In the early 1950s the Royal Air Force realised that it could streamline its training programmes if jet powered aircraft only were used. As a result of this, a requirement for a new dedicated training aircraft was issued to UK aircraft manufacturers. Originally developed by Percival as a cheap jet-powered derivative of its successful Alvis Leonides, radial-engined Piston Provost, the Jet Provost evolved into an entirely new aircraft. Powered by a Bristol-Siddeley Viper 102 engine, the prototype aircraft (XD674) took its first flight on 26th June 1954. It soon caught the eye of the RAF with its side by side layout and superb handling qualities, and was appreciated enough for the RAF to purchase an initial batch of nine airframes. They were incorporated in a new training syllabus with 2 Flight Training School (2FTS) based at RAF Hullavington, and performed very successfully.

As a result of this the Royal Air Force adopted the Jet Provost and ordered 201 T.3s in June 1959, and announced that the 'JP' would become the standard basic RAF trainer. The T.3's differed from the T.1s in having Martin Baker ejection seats, tip tanks, updated cockpit avionics and a clear-view canopy.

In November 1961 the RAF issued a follow-on order for a further 198 Jet Provosts T.4's. Powered by an updated Rolls Royce Viper 202 instead of the 102 used in the T.3, these were built and delivered by the British Aircraft Corporation (BAC) until 1964.

In 1967 the RAF made a final order for further JPs, this time 105 Jet Provost T.5s.
Two prototypes were built by BAC (XS230 and XS231), and the first of these first flew on February 28th 1967. The T.5 was different from the earlier T.4 with a pressurised cockpit, re-designed windscreen, sliding canopy, longer nose and new wings. Deliveries of this type started in the latter years of the 1960's.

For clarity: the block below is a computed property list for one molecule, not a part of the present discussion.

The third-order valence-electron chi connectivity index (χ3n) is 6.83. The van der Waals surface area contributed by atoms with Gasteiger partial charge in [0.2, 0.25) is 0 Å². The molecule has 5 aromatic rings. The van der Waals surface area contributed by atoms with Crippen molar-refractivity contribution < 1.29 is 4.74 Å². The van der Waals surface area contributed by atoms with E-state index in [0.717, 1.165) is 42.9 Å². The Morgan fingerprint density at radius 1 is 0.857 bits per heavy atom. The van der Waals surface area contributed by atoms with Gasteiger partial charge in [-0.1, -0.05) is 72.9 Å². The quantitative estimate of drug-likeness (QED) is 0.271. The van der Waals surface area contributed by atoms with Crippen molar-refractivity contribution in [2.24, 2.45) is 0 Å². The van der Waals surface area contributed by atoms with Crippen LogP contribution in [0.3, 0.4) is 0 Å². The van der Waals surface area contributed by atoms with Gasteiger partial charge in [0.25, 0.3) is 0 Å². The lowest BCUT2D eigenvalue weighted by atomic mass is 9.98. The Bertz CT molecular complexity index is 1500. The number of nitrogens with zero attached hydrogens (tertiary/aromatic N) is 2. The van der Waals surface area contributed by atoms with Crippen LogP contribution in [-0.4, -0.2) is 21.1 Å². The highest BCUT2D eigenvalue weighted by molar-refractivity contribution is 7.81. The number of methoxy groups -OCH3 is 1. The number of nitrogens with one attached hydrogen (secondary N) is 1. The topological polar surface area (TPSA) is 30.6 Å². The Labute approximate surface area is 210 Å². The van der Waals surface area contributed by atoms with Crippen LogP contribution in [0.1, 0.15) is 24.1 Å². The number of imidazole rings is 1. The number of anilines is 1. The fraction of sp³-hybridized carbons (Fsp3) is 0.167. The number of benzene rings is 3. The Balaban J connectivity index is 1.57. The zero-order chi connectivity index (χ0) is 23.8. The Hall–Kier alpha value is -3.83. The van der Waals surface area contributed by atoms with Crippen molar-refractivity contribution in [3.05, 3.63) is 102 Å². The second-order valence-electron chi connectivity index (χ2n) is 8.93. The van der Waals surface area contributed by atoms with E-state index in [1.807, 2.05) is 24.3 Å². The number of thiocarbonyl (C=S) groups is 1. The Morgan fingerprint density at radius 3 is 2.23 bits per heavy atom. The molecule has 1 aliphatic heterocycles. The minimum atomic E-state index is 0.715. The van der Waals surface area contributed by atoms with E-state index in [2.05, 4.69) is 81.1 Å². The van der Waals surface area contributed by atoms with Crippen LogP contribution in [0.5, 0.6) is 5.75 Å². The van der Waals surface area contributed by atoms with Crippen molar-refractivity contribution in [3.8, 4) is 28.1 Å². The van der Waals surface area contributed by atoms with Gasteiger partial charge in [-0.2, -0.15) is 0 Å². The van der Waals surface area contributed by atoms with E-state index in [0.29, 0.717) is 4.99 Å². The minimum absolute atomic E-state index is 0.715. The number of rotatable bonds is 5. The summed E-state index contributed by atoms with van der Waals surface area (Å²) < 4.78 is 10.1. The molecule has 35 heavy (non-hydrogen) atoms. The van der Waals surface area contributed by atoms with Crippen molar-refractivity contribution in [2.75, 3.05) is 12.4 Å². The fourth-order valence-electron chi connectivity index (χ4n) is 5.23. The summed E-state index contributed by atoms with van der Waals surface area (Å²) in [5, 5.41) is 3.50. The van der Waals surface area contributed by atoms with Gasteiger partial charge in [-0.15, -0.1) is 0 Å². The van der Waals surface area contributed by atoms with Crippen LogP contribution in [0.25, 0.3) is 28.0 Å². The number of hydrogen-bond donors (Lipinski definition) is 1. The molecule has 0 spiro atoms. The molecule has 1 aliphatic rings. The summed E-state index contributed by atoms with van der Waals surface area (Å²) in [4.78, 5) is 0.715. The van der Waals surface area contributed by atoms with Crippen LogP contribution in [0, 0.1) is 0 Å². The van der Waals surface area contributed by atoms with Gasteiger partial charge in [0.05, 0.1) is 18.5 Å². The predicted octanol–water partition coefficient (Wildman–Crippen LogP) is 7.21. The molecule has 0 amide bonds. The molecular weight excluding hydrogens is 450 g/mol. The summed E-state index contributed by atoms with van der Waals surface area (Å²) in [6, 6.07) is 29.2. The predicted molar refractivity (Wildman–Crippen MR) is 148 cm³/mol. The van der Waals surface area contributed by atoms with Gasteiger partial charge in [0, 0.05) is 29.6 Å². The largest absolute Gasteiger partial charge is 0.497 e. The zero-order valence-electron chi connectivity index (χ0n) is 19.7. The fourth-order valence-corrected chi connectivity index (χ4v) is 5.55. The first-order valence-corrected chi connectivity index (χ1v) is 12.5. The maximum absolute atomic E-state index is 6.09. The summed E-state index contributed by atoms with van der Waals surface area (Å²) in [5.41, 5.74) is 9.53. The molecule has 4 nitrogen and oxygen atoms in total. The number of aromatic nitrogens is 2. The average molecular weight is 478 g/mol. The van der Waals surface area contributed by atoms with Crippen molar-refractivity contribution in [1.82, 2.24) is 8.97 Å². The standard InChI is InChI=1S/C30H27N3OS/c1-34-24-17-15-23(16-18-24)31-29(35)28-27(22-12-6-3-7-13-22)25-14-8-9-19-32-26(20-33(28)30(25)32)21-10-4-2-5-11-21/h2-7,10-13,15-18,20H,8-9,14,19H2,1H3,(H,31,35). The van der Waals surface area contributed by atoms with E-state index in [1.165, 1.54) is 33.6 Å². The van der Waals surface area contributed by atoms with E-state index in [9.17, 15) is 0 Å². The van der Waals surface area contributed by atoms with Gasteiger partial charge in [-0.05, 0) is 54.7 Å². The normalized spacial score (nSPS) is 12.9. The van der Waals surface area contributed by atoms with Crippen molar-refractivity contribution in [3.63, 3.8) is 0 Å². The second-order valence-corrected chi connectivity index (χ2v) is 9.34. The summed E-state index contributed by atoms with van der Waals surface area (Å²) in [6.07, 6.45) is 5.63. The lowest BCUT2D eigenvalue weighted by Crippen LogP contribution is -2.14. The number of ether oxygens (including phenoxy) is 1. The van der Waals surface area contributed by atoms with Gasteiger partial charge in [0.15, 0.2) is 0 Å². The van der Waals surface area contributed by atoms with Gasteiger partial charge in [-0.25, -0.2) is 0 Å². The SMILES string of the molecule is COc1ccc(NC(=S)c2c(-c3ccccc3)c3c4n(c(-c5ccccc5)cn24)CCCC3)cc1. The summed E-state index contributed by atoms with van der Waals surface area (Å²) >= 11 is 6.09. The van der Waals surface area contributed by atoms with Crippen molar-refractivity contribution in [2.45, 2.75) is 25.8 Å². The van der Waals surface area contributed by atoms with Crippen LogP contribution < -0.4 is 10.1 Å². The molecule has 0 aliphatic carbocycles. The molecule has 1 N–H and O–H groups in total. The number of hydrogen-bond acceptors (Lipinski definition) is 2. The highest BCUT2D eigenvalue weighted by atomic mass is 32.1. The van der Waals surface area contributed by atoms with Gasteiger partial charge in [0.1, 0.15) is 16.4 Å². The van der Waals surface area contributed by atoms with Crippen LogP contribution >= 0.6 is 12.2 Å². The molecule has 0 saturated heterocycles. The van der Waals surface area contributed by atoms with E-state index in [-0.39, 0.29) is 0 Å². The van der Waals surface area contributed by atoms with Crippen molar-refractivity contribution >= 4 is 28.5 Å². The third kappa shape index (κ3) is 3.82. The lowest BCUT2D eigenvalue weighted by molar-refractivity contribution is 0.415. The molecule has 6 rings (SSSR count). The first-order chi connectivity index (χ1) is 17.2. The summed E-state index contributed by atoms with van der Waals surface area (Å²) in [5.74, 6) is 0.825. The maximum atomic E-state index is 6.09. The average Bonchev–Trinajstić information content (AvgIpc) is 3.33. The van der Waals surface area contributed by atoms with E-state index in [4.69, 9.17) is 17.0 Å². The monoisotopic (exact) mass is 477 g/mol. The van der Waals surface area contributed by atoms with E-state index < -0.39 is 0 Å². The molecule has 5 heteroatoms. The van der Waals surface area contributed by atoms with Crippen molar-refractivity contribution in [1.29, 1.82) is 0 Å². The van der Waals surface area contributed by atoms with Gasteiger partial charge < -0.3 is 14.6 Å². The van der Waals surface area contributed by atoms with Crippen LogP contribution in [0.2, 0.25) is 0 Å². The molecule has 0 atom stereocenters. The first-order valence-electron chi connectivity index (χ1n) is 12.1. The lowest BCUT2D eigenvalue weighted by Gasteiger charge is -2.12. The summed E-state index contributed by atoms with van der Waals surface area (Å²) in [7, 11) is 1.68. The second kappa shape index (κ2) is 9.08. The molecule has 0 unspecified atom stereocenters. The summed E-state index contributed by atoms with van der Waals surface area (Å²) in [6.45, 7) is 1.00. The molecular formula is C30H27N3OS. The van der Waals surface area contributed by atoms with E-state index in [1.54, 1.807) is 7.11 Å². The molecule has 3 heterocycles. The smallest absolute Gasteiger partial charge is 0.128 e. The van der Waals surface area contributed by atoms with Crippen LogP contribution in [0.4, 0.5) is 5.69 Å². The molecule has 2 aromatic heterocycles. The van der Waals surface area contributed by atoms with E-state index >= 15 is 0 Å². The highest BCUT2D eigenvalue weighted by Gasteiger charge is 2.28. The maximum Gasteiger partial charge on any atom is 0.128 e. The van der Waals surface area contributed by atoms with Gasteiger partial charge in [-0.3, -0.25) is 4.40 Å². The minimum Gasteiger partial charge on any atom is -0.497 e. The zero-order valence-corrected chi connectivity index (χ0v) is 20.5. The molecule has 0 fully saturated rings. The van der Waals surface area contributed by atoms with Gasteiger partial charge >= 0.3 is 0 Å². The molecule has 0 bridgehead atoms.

Five T.55's were also built and sold to Oman, and the type also enjoyed success in the overseas market with Sri Lanka, Kuwait, Iraq and Venezuela Air Forces.

As a result of the success of the T.5 BAC looked at producing a JP that could also be used as a light attack aircraft as well as a trainer, and the result was the Strikemaster.
Changes made to the airframe included 8 stores hard-points underneath the wings, a strengthened airframe and shortened landing gear for use in rough terrains. The prototype Strikemaster first flew in October 1967 and deliveries began as the Strikemaster Mk.80 to the first export customer, Saudi Arabia in late 1968, and many others followed concluding with Sudan in 1984 with the Mk.90.

In 1993 the Jet Provost finally ended its career, spanning over 35 years, with the Royal Air Force>
It was replaced by the Shorts Tucano. A number of the surviving aeroplanes were retired and sold into private ownership. As a result, they can now be found across the globe, from the UK to the USA, Australia and New Zealand.

Known universally as the 'JP', the Jet Provost helped introduce the concept of all-jet basic training for pupil pilots in the RAF for the first time, and indeed in any air force around the world.

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